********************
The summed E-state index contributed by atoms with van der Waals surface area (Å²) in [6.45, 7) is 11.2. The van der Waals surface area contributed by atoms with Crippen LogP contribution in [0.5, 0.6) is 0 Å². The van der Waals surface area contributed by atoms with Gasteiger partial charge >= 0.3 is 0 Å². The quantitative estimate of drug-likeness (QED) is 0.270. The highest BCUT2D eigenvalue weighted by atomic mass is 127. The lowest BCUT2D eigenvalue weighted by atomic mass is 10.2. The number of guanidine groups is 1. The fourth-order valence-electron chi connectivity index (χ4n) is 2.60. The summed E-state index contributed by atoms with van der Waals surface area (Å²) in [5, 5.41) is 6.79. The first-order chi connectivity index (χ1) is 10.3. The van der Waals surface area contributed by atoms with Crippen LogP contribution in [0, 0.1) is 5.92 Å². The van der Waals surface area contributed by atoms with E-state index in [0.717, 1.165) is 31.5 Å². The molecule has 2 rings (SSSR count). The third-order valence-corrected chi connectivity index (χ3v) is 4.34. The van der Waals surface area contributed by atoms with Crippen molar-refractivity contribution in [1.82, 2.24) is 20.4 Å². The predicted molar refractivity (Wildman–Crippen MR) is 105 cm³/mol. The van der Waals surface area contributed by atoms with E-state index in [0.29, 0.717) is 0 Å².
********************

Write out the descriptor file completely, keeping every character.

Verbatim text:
The summed E-state index contributed by atoms with van der Waals surface area (Å²) in [6.45, 7) is 11.2. The van der Waals surface area contributed by atoms with Crippen LogP contribution in [0.5, 0.6) is 0 Å². The van der Waals surface area contributed by atoms with Gasteiger partial charge >= 0.3 is 0 Å². The quantitative estimate of drug-likeness (QED) is 0.270. The highest BCUT2D eigenvalue weighted by atomic mass is 127. The lowest BCUT2D eigenvalue weighted by atomic mass is 10.2. The number of guanidine groups is 1. The fourth-order valence-electron chi connectivity index (χ4n) is 2.60. The summed E-state index contributed by atoms with van der Waals surface area (Å²) in [5, 5.41) is 6.79. The first-order chi connectivity index (χ1) is 10.3. The van der Waals surface area contributed by atoms with Crippen LogP contribution in [0, 0.1) is 5.92 Å². The van der Waals surface area contributed by atoms with E-state index in [0.717, 1.165) is 31.5 Å². The molecule has 2 rings (SSSR count). The third-order valence-corrected chi connectivity index (χ3v) is 4.34. The van der Waals surface area contributed by atoms with Crippen molar-refractivity contribution in [1.82, 2.24) is 20.4 Å². The predicted molar refractivity (Wildman–Crippen MR) is 105 cm³/mol. The van der Waals surface area contributed by atoms with E-state index in [0.29, 0.717) is 0 Å².